Challenged and Appreciative: Teachers Rethink, Reflect, and Refresh During Summer Institute

From June 25-27, 2019, just days after the school year officially ended, sixteen dedicated educators gathered in Washington, D.C., for the Tellin’ Stories Race, Equity, and Family Engagement Summer Institute for Teachers and Staff. The goal of the summer institute was to teach participants to apply an asset-based lens to family engagement that is grounded in popular education, community organizing, racial equity, and family engagement research.

During the three-day summer institute, participants pushed past comfort zones to identify and reflect on the impacts of racism, classism, privilege, and oppression on their lives, their students’ lives, our schools, and our society. Teachers and staff from DC Public Schools (DCPS) and around the nation came prepared to dive deep into these topics, sharing their own experiences and learning about the interpersonal and institutional forces that shape the experiences of marginalized families in schools.

“I’m learning a lot!” DCPS teacher LaToshia Cannon shared. “Coming here, I had the mindset thinking, ‘What do I need to bring back to my school?’ This changed my mindset to first learning within myself.”

On the second day, participants wrestled with common shortcomings in family engagement efforts and potential opportunities for meaningful growth. Through skits, group discussions, examples from DCPS teachers who have partnered with Teaching for Change, and dynamic activities, participants learned to strengthen their equity literacy and to apply that to the research on high impact family engagement.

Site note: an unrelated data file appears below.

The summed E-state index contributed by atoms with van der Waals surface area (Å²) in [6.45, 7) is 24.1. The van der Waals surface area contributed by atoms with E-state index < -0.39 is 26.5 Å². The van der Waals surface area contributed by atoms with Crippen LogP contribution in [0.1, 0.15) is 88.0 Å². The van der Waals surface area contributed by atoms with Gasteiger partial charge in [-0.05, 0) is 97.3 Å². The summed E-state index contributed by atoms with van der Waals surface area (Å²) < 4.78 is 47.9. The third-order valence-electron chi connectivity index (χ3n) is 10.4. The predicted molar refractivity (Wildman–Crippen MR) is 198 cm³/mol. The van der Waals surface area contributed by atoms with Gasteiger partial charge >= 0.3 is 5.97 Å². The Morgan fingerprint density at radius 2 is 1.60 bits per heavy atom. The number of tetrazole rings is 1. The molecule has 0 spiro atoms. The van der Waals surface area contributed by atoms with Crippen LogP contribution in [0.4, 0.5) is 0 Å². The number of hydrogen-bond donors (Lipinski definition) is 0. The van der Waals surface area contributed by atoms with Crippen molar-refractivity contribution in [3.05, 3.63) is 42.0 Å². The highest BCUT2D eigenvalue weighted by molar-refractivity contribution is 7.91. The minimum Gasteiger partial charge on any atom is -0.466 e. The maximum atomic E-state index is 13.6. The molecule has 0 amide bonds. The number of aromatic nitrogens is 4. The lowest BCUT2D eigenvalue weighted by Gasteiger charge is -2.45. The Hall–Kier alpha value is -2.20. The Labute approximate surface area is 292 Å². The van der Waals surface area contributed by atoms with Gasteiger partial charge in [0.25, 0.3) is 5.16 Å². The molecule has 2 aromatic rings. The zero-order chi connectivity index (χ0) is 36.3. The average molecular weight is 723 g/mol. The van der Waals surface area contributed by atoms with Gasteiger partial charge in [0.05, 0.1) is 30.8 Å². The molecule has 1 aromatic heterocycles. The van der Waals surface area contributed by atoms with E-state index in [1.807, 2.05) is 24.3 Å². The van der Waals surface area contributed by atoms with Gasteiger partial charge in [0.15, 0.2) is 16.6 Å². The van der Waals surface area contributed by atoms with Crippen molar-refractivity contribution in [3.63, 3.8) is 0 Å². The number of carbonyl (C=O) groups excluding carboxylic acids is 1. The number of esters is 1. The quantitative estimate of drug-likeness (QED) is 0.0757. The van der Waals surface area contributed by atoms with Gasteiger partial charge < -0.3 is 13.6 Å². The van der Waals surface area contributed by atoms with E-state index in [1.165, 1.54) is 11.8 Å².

“This is all making me think about what we do at our Head Start sites. There are pieces we really need to change with our family engagement meetings…so they can be more of a partnership,” said Michelle Fernandez from New Jersey, who trains Head Start family advocates.

On the final day, teachers and staff offered final thoughts and renewed their commitment to championing equity, family engagement, and anti-racism in public education. Guided through activities that draw from parent stories and experiences in Teaching for Change partner schools, they experienced how parents are marginalized when language access is de-prioritized; learned strategies for sharing data with families to invite them into partnership; drew lessons from real-life parent organizing victories in schools, and developed strategies to strengthen their efforts. With hugs all around, the educators swapped personal contact information and expressed gratitude for the training.

“Expect to feel uncomfortable,” Michelle Fernandez offered as advice for future participants. “We’re digging deep into what’s going on in the world and how that trickles down into our classrooms. And learning from the other people here…opens up your world.”

Her thoughts were echoed in other comments from the group.

“In 20 years of teaching I’ve been to countless trainings on equity. And they were all trash. They didn’t address racism, anti-blackness, or even equity, and they didn’t understand the communities,” said DCPS teacher, Beth Sewell. “It was really affirming to come here and discuss the problems I actually see in my schools, things my families are actually dealing with.”